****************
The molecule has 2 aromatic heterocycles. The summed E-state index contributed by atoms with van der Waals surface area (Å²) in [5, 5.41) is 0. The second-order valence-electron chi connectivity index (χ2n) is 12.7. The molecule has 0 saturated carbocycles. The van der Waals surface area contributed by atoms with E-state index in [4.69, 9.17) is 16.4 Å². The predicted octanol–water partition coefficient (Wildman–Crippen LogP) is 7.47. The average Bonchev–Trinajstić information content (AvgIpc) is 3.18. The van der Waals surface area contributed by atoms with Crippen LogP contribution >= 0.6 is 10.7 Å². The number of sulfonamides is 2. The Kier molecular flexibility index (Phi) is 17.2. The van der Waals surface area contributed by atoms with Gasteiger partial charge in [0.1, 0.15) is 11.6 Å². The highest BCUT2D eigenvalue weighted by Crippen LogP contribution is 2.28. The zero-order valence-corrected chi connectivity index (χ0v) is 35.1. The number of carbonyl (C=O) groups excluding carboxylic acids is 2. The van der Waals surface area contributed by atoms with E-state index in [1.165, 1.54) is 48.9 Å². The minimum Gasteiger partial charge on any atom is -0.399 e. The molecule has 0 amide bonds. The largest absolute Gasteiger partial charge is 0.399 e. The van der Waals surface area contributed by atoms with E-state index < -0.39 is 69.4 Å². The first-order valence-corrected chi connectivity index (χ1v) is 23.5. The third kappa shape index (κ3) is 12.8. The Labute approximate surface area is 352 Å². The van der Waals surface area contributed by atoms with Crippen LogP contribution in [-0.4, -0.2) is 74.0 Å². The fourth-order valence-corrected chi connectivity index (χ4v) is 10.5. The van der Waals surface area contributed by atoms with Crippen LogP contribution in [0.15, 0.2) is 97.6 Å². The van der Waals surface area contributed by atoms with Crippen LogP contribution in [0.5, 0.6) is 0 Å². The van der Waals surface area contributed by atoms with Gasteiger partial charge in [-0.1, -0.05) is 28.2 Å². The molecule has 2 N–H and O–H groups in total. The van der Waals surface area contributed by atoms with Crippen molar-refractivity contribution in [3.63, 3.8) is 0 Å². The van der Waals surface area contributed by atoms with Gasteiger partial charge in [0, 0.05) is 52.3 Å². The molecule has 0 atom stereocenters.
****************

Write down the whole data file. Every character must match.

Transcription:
The molecule has 2 aromatic heterocycles. The summed E-state index contributed by atoms with van der Waals surface area (Å²) in [5, 5.41) is 0. The second-order valence-electron chi connectivity index (χ2n) is 12.7. The molecule has 0 saturated carbocycles. The van der Waals surface area contributed by atoms with E-state index in [4.69, 9.17) is 16.4 Å². The predicted octanol–water partition coefficient (Wildman–Crippen LogP) is 7.47. The average Bonchev–Trinajstić information content (AvgIpc) is 3.18. The van der Waals surface area contributed by atoms with Crippen LogP contribution >= 0.6 is 10.7 Å². The number of sulfonamides is 2. The Kier molecular flexibility index (Phi) is 17.2. The van der Waals surface area contributed by atoms with Gasteiger partial charge in [0.1, 0.15) is 11.6 Å². The highest BCUT2D eigenvalue weighted by Crippen LogP contribution is 2.28. The zero-order valence-corrected chi connectivity index (χ0v) is 35.1. The number of carbonyl (C=O) groups excluding carboxylic acids is 2. The van der Waals surface area contributed by atoms with E-state index in [1.165, 1.54) is 48.9 Å². The minimum Gasteiger partial charge on any atom is -0.399 e. The molecule has 0 amide bonds. The largest absolute Gasteiger partial charge is 0.399 e. The van der Waals surface area contributed by atoms with E-state index < -0.39 is 69.4 Å². The first-order valence-corrected chi connectivity index (χ1v) is 23.5. The third kappa shape index (κ3) is 12.8. The Labute approximate surface area is 352 Å². The van der Waals surface area contributed by atoms with Crippen LogP contribution in [-0.4, -0.2) is 74.0 Å². The fourth-order valence-corrected chi connectivity index (χ4v) is 10.5. The van der Waals surface area contributed by atoms with Crippen LogP contribution in [0.15, 0.2) is 97.6 Å². The van der Waals surface area contributed by atoms with Crippen LogP contribution in [0.5, 0.6) is 0 Å². The van der Waals surface area contributed by atoms with Gasteiger partial charge in [-0.1, -0.05) is 28.2 Å². The molecule has 2 N–H and O–H groups in total. The van der Waals surface area contributed by atoms with Crippen molar-refractivity contribution in [3.63, 3.8) is 0 Å². The van der Waals surface area contributed by atoms with Gasteiger partial charge in [0, 0.05) is 52.3 Å². The molecule has 0 atom stereocenters.